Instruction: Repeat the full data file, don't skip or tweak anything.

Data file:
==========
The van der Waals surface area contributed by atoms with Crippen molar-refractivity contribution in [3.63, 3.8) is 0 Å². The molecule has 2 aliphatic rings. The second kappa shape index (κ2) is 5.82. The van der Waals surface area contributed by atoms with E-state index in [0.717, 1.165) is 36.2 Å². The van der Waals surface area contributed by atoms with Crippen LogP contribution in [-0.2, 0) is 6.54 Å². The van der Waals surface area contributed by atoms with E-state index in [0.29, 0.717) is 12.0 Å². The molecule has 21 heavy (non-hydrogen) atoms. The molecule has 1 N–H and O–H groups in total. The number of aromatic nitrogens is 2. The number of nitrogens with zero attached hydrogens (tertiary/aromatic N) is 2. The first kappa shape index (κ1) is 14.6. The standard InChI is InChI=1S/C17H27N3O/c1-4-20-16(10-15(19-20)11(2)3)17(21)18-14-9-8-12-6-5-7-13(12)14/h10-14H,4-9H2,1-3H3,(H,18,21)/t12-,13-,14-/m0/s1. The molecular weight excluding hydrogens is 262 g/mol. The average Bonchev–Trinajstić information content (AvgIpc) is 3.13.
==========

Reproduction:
The van der Waals surface area contributed by atoms with Crippen molar-refractivity contribution in [3.63, 3.8) is 0 Å². The molecule has 2 aliphatic rings. The second kappa shape index (κ2) is 5.82. The van der Waals surface area contributed by atoms with E-state index in [0.717, 1.165) is 36.2 Å². The van der Waals surface area contributed by atoms with Crippen LogP contribution in [-0.2, 0) is 6.54 Å². The van der Waals surface area contributed by atoms with E-state index in [0.29, 0.717) is 12.0 Å². The molecule has 21 heavy (non-hydrogen) atoms. The molecule has 1 N–H and O–H groups in total. The number of aromatic nitrogens is 2. The number of nitrogens with zero attached hydrogens (tertiary/aromatic N) is 2. The first kappa shape index (κ1) is 14.6. The standard InChI is InChI=1S/C17H27N3O/c1-4-20-16(10-15(19-20)11(2)3)17(21)18-14-9-8-12-6-5-7-13(12)14/h10-14H,4-9H2,1-3H3,(H,18,21)/t12-,13-,14-/m0/s1. The molecular weight excluding hydrogens is 262 g/mol. The average Bonchev–Trinajstić information content (AvgIpc) is 3.13.